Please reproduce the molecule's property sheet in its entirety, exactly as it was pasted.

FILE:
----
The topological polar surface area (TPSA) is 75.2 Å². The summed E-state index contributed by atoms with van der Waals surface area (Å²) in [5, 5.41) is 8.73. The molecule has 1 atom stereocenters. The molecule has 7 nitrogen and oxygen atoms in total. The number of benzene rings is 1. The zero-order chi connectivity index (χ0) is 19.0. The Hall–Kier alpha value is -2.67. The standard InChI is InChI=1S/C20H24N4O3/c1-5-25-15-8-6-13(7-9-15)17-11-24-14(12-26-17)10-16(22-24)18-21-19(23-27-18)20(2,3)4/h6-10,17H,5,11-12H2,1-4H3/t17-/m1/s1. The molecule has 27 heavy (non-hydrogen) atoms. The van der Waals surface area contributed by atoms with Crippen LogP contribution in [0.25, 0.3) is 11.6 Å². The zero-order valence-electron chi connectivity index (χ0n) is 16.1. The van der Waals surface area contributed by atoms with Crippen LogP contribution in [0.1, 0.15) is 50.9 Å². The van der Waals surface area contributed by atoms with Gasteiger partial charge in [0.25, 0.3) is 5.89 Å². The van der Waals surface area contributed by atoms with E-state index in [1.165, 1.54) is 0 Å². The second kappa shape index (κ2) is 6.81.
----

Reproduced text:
The topological polar surface area (TPSA) is 75.2 Å². The summed E-state index contributed by atoms with van der Waals surface area (Å²) in [5, 5.41) is 8.73. The molecule has 1 atom stereocenters. The molecule has 7 nitrogen and oxygen atoms in total. The number of benzene rings is 1. The zero-order chi connectivity index (χ0) is 19.0. The Hall–Kier alpha value is -2.67. The standard InChI is InChI=1S/C20H24N4O3/c1-5-25-15-8-6-13(7-9-15)17-11-24-14(12-26-17)10-16(22-24)18-21-19(23-27-18)20(2,3)4/h6-10,17H,5,11-12H2,1-4H3/t17-/m1/s1. The molecule has 27 heavy (non-hydrogen) atoms. The van der Waals surface area contributed by atoms with Crippen LogP contribution in [0.25, 0.3) is 11.6 Å². The zero-order valence-electron chi connectivity index (χ0n) is 16.1. The van der Waals surface area contributed by atoms with Crippen LogP contribution in [0.1, 0.15) is 50.9 Å². The van der Waals surface area contributed by atoms with Gasteiger partial charge in [0.25, 0.3) is 5.89 Å². The van der Waals surface area contributed by atoms with E-state index in [1.165, 1.54) is 0 Å². The second kappa shape index (κ2) is 6.81.